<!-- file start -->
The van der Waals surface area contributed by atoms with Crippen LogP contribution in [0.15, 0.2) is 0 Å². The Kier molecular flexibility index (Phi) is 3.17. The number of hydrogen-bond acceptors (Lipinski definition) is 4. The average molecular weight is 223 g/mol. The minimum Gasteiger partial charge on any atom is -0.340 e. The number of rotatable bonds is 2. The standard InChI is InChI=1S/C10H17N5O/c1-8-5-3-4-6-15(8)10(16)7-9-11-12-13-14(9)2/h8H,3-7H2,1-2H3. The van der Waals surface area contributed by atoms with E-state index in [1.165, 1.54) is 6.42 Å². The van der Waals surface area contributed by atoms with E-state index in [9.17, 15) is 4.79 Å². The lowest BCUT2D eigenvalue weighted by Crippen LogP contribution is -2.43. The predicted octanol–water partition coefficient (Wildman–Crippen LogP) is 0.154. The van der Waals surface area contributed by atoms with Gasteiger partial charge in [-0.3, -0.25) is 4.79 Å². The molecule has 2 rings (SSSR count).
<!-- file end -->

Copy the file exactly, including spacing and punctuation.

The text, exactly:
The van der Waals surface area contributed by atoms with Crippen LogP contribution in [0.15, 0.2) is 0 Å². The Kier molecular flexibility index (Phi) is 3.17. The number of hydrogen-bond acceptors (Lipinski definition) is 4. The average molecular weight is 223 g/mol. The minimum Gasteiger partial charge on any atom is -0.340 e. The number of rotatable bonds is 2. The standard InChI is InChI=1S/C10H17N5O/c1-8-5-3-4-6-15(8)10(16)7-9-11-12-13-14(9)2/h8H,3-7H2,1-2H3. The van der Waals surface area contributed by atoms with E-state index in [1.165, 1.54) is 6.42 Å². The van der Waals surface area contributed by atoms with E-state index in [9.17, 15) is 4.79 Å². The lowest BCUT2D eigenvalue weighted by Crippen LogP contribution is -2.43. The predicted octanol–water partition coefficient (Wildman–Crippen LogP) is 0.154. The van der Waals surface area contributed by atoms with Gasteiger partial charge in [-0.3, -0.25) is 4.79 Å². The molecule has 2 rings (SSSR count).